NEW YORK (AdAge.com) -- Media outlets may be increasing rapidly each day but consumption is another story. For the first time since 1997, U.S. consumers spent less time using media in 2006 compared to the previous year. Media usage per person declined 0.5% to 3,530 hours. This drop is mainly attributed to changing consumer behaviors and advances in the digital space, according to data by Veronis Suhler Stevenson.
"There's more and more media, and I don't think we really believe people are less interested in media," said Jim Rutherford, exec VP-managing director, VSS. "But one of the phenomena is the way people consume media is and has been changing for a while over time."
Web to replace newspapers
But in the VSS Communications Industry Forecast 2007-2011 -- its 21st edition of the report on media spending, usage and trends -- total communications spending in 2006 jumped 6.8%to $885.2 billion. This year's report projects this growth trend will continue over the next five years with internet advertising, which includes pure-play websites and digital extensions of traditional media, replacing newspapers as the largest ad medium in 2011.
Because of the high demand for quick updates and short news briefs readily available on the web, consumers now rely less on 30-minute broadcast or cable TV news shows and spend less time reading the Sunday paper, dropping time with ad-supported media 6.3%. But it isn't that consumers are no longer using media, they are just spending less time with it.
"Now they're consuming news through a faster means," Mr. Rutherford said. "They can download shows and watch shows on TiVo, or they might watch a clip of 'The Tonight Show With Jay Leno' instead the whole hour to catch the funny clip that everyone loves."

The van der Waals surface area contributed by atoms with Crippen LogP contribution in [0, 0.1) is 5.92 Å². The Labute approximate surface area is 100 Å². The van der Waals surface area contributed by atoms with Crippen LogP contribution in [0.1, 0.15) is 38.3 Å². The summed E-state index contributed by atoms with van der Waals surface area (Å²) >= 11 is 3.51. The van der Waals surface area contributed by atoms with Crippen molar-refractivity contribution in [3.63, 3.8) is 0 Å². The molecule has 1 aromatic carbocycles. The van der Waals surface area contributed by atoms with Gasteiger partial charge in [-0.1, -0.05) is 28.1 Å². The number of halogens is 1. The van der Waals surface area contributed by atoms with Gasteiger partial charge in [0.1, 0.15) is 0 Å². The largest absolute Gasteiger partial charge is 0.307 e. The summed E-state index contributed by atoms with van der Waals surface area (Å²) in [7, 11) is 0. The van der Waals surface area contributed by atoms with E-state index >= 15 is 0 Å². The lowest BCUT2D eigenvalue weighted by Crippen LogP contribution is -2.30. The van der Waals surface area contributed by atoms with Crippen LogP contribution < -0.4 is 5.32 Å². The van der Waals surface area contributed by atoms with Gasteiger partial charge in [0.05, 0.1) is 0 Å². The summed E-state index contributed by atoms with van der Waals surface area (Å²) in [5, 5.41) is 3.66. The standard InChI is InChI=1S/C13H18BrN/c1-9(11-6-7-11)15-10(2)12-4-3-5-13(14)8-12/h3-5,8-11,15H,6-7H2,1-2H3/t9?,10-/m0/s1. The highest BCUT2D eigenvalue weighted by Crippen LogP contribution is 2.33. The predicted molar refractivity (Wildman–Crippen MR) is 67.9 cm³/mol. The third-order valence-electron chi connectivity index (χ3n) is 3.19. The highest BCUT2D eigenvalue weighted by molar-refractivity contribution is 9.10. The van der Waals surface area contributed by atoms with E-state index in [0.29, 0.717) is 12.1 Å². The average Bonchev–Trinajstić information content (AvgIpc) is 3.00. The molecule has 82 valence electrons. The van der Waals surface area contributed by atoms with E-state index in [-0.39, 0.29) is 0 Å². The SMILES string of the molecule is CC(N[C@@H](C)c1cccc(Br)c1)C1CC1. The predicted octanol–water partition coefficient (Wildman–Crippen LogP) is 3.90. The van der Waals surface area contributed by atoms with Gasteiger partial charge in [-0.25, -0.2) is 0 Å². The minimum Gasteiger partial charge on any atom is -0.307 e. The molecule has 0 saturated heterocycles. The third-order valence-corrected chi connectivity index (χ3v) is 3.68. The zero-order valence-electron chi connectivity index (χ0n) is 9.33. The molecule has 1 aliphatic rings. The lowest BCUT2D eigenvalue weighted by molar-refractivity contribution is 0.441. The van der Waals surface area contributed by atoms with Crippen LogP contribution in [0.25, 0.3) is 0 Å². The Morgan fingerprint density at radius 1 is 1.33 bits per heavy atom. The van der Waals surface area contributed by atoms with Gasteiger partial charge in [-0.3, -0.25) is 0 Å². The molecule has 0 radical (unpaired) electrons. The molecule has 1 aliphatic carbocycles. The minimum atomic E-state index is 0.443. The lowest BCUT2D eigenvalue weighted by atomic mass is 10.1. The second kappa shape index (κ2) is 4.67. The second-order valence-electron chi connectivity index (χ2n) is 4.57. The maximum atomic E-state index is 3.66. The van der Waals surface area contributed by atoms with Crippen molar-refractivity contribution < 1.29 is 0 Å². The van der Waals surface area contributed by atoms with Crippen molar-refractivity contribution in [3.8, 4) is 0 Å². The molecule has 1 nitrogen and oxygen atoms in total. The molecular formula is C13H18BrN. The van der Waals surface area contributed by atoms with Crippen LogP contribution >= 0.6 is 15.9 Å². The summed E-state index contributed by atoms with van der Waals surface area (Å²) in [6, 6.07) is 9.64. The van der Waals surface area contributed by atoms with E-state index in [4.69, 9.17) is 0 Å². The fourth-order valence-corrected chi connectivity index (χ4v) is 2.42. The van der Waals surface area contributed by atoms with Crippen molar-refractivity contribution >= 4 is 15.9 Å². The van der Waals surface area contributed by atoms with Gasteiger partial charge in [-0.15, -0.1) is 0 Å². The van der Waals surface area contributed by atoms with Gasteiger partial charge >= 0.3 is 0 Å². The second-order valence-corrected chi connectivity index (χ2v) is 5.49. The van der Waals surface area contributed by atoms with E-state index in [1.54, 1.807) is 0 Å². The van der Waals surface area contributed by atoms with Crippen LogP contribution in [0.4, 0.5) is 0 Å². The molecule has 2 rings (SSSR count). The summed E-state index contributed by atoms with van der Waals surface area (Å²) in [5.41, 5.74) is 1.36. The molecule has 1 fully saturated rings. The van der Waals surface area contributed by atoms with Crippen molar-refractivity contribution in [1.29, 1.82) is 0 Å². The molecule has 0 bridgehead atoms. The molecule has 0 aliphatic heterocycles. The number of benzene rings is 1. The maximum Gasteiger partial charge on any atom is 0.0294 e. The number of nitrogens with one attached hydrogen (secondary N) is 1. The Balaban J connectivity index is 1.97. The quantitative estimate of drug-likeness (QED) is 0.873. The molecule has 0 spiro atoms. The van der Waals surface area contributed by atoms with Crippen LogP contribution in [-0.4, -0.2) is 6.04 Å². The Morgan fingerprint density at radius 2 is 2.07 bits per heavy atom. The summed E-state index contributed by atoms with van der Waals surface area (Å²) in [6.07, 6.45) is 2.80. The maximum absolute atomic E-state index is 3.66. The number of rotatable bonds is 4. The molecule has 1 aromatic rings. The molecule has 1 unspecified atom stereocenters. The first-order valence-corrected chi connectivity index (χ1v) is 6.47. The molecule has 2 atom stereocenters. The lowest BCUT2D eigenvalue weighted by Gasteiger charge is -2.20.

Even though consumers are spending less time with media last year, media usage on the institutional front -- including conferences, trade shows and business-to-business publications -- rose 3.2% to 260 hours per user. With its first-ever analysis of business and government media usage in the recent VSS Forecast, the bump in institutional sector is because more people want to search for knowledge about jobs rather than the new latest product release.
"The economy as a whole is more and more driven by knowledge than manufacturing," Mr. Rutherford said. "Knowledge is the key to success. Knowing this is a competitive edge. [People] need info that's as accurate and timely."
VSS categorizes the communications industry into four major end-user sections -- advertising, marketing, consumer and institutional -- as well as 19 different subsections where those end-users spend their money. According to the report, the institutional sector was the fastest-growing in 2001-2006 periods at a compound annual growth rate of 6.9% and made $226.9 billion in 2006.
Marketing became the largest communications sector, reaching $254 billion last year. However, advertising was the slowest-growing sector in the five-year period, as the rise in marketing and public relations came at the expense of broadcast TV, newspapers and general-interest magazines.
"In the overall advertising area, dollars are moving from advertising to targeted media," Mr. Rutherford said. "They're not willing to pay for broadcast TV advertising. Dollars have come into the targeted media, and the dollars shrink because the targeted media is more efficient."
At the rate that communications spending is going, VSS projects that spending in 2007 will increase 6.4% to more than $900 billion, and will grow to over 1.2 trillion in 2011. And with the rise of the digital space, VSS expects total internet advertising to reach about $62 billion in the next five years and will surpass newspapers as the country's largest medium.